Publications

Thursday, November 1, 2007

Mining InvestorsCommunities dealing with the impact from mining activities (whether at the claim-staking, exploration, development, operating, closure, or restoration/rehabilitation stage) find themselves confronted by a legal entity they may not understand, making demands that are contrary to the desires of the community, and giving reason for its behaviour that they do not know how to counteract.

Monday, September 16, 2013

In 2006 independent hydrogological consultant Robert E. Moran undertook an assessment of Gabriel Resources' EIA report for its Rosia Montana project in Romania on behalf of Alburnus Maior and funded by Staples Trust, U.K. and the Open Society Foundation, Romania.

Wednesday, May 22, 2013

More Shine Than Substance: How RJC certification fails to create responsible jewelryPublished jointly with IndustriALLCFMEU AustraliaUnited Steelworkers, and Earthworks, this report examines the scope of the Responsible Jewellery Council's certification system and analyzes its components: its governance, membership, standards, auditing, and system for dealing with complaints, among others. It concludes that the certification system cannot provide consumers with meaningful reassurance about the ethical antecedents of the jewelry and minerals produced by its member companies.

Tuesday, November 27, 2012

No Means NoIn 2006, a remote Ontario First Nation, Kitchenuhmaykoosib Inninuwug (KI), said 'no' to a mining company, was sued for $10 billion, had its leaders found in contempt of court and jailed but eventually prevailed when, three years later, the Ontario government paid the company $5 million to go away. This 7-page e-book by KI's political advisor and former MiningWatch board member David Peerla tells how it all happened.

Wednesday, July 18, 2012

This report is a response to requests from community members, activists, and academics in Canada and abroad for information about how Canadian mining laws function. The document provides a non-technical overview of Canadian mining laws, selected ‘lessons learned,’ and the outcomes of mining code reform projects. In order to keep the document accessible to a wide audience we have kept it brief but provide links to sources for more detailed information.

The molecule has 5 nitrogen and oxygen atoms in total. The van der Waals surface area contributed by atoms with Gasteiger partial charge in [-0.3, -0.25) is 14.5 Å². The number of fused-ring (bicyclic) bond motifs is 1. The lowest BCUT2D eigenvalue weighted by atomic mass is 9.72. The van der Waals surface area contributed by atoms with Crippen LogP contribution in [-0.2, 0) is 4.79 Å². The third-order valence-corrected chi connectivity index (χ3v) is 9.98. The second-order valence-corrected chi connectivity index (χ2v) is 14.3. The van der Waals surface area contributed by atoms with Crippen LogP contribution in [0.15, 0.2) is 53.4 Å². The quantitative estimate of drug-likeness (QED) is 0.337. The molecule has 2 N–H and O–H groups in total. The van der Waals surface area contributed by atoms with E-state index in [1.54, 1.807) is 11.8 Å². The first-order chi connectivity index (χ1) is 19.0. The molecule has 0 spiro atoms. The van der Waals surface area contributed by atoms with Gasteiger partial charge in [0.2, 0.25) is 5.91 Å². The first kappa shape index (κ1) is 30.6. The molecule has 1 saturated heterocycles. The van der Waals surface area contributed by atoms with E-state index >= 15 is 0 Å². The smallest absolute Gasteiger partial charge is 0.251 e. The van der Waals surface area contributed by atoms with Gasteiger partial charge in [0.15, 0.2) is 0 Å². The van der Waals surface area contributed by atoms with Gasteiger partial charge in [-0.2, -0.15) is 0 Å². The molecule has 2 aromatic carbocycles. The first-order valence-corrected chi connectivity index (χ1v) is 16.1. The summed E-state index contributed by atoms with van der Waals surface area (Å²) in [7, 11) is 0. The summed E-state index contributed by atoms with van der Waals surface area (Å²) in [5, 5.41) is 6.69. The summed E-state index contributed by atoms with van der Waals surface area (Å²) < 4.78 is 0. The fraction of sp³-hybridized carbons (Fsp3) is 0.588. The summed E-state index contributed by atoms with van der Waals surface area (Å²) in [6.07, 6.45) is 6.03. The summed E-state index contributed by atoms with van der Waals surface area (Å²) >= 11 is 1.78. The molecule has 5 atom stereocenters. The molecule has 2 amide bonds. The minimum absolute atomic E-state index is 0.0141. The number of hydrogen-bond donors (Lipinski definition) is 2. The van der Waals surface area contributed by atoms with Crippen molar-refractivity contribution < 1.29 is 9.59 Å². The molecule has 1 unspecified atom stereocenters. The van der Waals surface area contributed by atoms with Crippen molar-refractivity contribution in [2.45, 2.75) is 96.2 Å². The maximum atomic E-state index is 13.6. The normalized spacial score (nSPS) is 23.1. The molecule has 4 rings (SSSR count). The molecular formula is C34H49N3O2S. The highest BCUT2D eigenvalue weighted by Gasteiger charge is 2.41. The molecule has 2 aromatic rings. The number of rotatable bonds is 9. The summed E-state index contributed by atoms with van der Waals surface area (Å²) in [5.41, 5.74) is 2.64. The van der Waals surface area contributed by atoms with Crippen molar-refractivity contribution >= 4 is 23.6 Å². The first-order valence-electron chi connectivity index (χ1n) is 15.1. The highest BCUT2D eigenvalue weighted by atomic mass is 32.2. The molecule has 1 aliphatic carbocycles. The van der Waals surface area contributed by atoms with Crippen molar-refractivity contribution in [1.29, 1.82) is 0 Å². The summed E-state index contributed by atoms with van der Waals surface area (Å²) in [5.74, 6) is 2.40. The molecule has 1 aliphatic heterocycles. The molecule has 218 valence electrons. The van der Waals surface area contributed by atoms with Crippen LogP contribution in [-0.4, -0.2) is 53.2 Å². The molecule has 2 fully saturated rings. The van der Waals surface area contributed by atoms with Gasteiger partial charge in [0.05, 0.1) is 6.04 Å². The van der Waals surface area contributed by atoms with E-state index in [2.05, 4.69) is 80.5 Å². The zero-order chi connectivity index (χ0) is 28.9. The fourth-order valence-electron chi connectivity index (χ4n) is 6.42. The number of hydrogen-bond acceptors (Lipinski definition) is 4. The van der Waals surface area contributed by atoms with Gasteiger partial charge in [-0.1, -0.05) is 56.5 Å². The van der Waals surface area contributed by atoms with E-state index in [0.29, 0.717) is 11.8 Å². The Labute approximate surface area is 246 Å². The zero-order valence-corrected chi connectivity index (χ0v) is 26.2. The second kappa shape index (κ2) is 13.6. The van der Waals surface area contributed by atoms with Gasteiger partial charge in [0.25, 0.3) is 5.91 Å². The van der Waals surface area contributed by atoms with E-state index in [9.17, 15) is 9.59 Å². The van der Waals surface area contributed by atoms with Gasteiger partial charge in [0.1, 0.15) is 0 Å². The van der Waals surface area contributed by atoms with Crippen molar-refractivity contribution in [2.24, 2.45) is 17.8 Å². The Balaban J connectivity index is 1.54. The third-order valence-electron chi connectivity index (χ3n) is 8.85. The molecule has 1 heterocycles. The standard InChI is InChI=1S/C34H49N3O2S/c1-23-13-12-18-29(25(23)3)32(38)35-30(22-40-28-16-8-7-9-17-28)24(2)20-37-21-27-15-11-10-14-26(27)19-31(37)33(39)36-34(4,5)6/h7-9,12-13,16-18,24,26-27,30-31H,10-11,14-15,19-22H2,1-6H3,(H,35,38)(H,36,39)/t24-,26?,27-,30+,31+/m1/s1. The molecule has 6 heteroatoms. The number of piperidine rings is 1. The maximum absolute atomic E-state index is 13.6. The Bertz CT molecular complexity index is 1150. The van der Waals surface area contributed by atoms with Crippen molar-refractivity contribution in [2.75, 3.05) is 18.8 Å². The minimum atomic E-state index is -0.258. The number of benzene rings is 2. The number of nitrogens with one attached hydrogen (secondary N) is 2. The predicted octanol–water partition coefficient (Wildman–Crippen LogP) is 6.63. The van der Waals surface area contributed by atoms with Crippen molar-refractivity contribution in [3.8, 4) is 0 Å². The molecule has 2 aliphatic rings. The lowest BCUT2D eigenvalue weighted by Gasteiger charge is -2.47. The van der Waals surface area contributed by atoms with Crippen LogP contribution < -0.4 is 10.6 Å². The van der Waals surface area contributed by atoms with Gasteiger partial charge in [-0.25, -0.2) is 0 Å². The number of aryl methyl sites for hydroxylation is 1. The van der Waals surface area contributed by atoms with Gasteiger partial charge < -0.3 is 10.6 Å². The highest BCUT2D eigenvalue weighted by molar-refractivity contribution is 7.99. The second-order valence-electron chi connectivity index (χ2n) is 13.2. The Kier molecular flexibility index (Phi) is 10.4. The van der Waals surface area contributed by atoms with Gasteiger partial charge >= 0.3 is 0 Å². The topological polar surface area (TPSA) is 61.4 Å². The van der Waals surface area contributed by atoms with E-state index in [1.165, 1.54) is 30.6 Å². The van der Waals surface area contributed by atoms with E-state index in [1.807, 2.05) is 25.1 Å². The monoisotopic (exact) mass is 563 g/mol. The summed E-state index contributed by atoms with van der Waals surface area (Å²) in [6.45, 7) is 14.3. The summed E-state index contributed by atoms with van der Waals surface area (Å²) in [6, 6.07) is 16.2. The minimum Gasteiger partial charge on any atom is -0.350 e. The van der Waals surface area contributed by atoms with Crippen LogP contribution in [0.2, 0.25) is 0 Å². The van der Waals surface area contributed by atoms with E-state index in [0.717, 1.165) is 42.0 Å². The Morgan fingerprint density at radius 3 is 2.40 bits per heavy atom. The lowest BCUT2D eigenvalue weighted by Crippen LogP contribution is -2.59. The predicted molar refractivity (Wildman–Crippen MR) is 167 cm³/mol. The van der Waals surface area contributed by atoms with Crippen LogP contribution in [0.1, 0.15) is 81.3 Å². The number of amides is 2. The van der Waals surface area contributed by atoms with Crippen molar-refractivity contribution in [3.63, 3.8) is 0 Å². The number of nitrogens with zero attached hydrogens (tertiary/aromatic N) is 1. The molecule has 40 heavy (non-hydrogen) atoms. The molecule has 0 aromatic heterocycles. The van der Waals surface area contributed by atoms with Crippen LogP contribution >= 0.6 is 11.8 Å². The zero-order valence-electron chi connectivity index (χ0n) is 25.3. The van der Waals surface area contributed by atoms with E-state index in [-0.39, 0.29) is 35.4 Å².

Tuesday, February 28, 2012

Each year, mining companies dump more than 180 million tonnes of hazardous mine waste into rivers, lakes, and oceans worldwide, threatening vital bodies of water with toxic heavy metals and other chemicals poisonous to humans and wildlife, according to this report by Earthworks and MiningWatch Canada.

Friday, December 2, 2011

Wilkes, James. Decolonizing Environmental Management: A Case Study of Kitchenuhmaykoosib InninuwugBy James Wilkes. This study was done as a Masters thesis at Trent University and is posted here at the request of the author. Canadian environmental management involving Indigenous communities is at a crossroads. First Nation communities in regions holding mineral and other natural resources are coping with legal, economic and political pressures to comply with government and industry demands for resource extraction and exploitation.

Tuesday, October 4, 2011

The Theory and Practice of Perpetual Care of Contaminated SitesIn fall 2010, Alternatives North hired Dr. Joan Kuyek to do a study. Giant Mine in Yellowknife has 237,000 tonnes of arsenic trioxide to take care of. There is a plan to freeze this arsenic, so it can’t leak out and hurt the people and the land. For the Environmental Assessment of this plan, Alternatives North asked for a study of how contaminants are managed in other places.

Tuesday, February 23, 2010

The creation of large volumes of waste, including solids, liquid effluents, and air emissions, is a fact of life for mining and mineral processing operations. Depending on the minerals’ natural geology and how they are processed these wastes can often be hazardous to the environment and human health. Solid wastes including waste rock and tailings are, by volume, the most significant waste generated by mining and mineral processing. Solid wastes are typically in the tens to hundreds of millions of tons of waste for a single mine. A rough estimate of Canadian production is 2 million tonnes a day. Based on information available from the U.S., it is safe to assume that mining in Canada generates a greater volume of toxic waste than any other industry in the country.